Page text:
One of the challenges that roller coaster designers face is controlling the forces their passengers experience as they take the ride.
The forces in a vertical plane are simple to state. They are the sum of the gravitational force pulling down and any centrifugal force that depends on radius of curvature and acts normally to the track.
The easiest track to design is circular but this causes a problem, “In practice this leads to unpleasantly large time variation of the normal force,” say Arne Nordmark and Hanno Essat the KTH Royal Institute of Technology in Stockholm. So designers are forced to rely on other more complex shapes, such as the clothoid.
So a reasonable question to ask is what shape should the tracks be to deliver a constant smooth normal force to a passenger taking the ride. Such a roller coaster would offer the perfect smooth ride.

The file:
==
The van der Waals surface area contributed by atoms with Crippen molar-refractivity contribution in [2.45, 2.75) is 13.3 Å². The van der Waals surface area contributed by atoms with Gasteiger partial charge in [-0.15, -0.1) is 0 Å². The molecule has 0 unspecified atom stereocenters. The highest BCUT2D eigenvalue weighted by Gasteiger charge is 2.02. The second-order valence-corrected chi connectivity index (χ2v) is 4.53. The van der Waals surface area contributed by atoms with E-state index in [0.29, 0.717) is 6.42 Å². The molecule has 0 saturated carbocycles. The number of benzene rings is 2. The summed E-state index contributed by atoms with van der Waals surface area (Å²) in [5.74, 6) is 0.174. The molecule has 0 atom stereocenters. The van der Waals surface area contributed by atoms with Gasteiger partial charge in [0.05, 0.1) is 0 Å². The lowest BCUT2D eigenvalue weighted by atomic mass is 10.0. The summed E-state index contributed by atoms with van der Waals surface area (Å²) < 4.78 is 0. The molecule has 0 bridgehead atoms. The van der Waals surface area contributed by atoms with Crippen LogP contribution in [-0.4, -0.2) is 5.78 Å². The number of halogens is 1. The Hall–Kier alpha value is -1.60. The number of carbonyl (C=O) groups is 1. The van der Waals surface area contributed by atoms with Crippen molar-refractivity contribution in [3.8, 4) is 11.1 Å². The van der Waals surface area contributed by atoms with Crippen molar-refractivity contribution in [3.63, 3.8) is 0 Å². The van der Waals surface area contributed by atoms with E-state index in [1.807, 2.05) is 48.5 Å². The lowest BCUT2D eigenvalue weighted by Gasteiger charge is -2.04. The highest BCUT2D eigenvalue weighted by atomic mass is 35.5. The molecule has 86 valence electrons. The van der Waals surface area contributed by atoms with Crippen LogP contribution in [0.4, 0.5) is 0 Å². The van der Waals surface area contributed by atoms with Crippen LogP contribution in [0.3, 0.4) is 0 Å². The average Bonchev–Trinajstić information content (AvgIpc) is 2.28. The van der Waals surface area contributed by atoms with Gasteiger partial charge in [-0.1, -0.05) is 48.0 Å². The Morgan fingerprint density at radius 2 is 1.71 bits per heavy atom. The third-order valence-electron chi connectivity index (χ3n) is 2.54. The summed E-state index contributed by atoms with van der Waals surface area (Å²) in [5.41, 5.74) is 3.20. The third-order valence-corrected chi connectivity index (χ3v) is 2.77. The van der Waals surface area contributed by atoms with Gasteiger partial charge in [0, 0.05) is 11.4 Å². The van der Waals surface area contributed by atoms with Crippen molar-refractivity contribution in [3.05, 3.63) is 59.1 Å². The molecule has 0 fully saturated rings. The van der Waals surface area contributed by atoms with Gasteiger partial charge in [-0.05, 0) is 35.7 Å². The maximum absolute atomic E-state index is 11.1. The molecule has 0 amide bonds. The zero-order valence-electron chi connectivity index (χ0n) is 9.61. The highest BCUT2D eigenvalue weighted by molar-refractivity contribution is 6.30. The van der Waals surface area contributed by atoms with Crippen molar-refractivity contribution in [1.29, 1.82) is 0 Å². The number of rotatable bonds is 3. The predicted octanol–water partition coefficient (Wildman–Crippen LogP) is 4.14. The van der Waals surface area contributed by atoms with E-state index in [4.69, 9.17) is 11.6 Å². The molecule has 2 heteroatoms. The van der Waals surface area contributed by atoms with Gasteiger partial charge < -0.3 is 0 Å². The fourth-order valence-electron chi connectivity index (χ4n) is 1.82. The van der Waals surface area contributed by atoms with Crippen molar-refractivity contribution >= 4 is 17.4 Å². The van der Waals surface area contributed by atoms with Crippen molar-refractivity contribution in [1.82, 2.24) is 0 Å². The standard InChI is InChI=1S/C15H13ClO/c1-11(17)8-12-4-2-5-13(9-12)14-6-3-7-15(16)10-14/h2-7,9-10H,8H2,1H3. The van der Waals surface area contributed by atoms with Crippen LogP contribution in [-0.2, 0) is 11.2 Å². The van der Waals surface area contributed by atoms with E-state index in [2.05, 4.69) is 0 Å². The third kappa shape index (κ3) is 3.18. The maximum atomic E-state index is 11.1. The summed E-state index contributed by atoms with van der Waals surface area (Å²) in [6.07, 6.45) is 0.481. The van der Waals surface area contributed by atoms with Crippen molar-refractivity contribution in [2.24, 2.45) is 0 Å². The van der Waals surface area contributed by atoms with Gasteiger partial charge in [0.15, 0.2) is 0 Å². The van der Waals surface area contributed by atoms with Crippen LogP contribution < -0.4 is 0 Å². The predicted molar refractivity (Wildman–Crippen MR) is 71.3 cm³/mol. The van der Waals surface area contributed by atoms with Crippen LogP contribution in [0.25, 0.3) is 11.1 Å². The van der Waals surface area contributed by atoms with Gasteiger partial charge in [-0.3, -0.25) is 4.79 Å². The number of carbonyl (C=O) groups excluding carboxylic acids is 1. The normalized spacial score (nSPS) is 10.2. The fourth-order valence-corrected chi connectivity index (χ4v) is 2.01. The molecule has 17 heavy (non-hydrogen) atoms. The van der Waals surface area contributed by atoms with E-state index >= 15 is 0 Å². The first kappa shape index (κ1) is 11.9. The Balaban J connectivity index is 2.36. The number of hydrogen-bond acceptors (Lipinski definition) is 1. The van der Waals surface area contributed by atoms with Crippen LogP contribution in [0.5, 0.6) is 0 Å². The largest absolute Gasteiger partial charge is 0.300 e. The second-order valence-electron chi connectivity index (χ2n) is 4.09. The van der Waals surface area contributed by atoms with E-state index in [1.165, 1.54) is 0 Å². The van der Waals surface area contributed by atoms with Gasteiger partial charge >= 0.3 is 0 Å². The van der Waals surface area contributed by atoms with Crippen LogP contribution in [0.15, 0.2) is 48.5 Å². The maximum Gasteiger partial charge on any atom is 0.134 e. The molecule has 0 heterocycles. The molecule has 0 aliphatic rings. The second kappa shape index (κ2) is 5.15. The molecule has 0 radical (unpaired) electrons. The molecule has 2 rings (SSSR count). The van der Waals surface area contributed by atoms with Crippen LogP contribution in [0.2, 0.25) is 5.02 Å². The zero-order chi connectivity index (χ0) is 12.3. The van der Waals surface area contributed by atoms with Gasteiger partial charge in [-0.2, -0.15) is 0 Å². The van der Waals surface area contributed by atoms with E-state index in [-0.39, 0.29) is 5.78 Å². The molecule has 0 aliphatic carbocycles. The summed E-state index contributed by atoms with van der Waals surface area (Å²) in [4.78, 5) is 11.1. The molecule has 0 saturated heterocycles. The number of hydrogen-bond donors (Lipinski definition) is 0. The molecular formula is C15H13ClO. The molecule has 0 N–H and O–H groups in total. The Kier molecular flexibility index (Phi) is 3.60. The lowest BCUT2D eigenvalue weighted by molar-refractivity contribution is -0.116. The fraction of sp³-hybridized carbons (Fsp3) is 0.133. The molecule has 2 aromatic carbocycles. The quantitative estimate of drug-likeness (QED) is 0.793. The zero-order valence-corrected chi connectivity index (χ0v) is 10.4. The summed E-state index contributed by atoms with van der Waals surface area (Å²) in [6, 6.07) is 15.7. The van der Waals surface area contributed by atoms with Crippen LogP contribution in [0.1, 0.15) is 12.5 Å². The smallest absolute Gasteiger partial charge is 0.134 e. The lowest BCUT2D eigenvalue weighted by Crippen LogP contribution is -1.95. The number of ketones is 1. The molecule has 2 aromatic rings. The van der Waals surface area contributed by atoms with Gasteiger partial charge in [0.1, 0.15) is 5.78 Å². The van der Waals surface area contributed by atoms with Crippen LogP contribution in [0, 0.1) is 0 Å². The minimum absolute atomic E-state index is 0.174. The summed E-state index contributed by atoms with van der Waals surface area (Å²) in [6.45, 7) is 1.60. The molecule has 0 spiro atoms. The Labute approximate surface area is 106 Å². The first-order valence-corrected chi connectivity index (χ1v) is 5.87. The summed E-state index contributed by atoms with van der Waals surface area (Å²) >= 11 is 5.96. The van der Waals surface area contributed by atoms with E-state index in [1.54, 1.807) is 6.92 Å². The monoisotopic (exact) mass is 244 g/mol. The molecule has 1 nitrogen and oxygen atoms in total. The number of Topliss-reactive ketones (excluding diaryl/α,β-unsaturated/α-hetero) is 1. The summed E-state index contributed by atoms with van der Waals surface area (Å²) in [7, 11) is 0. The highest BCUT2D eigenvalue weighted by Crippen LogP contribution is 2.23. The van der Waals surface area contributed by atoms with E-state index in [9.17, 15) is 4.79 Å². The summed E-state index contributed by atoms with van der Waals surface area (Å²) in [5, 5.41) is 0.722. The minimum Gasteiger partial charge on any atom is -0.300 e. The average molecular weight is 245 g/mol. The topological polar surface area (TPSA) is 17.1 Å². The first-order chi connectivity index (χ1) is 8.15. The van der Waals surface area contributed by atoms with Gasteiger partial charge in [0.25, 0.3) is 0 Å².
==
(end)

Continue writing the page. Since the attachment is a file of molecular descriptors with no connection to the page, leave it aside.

(A curious feature of Nordmark and Essat’s analysis of this problem is that they say it is related mathematically to Kepler’s problem of planetary motion. Who’d have guessed.)
The answer, say the Swedes, is the shapes in the picture above. These do not yet appear to have a name–Nordmark and Essat call them Case 1 trajectories. Readers of the arXiv Blog will surely have better ideas. Suggestions in the comments section please.
Ref: arxiv.org/abs/1007.1394: The Comfortable Roller Coaster – On The Shape Of Tracks With Constant Normal Force
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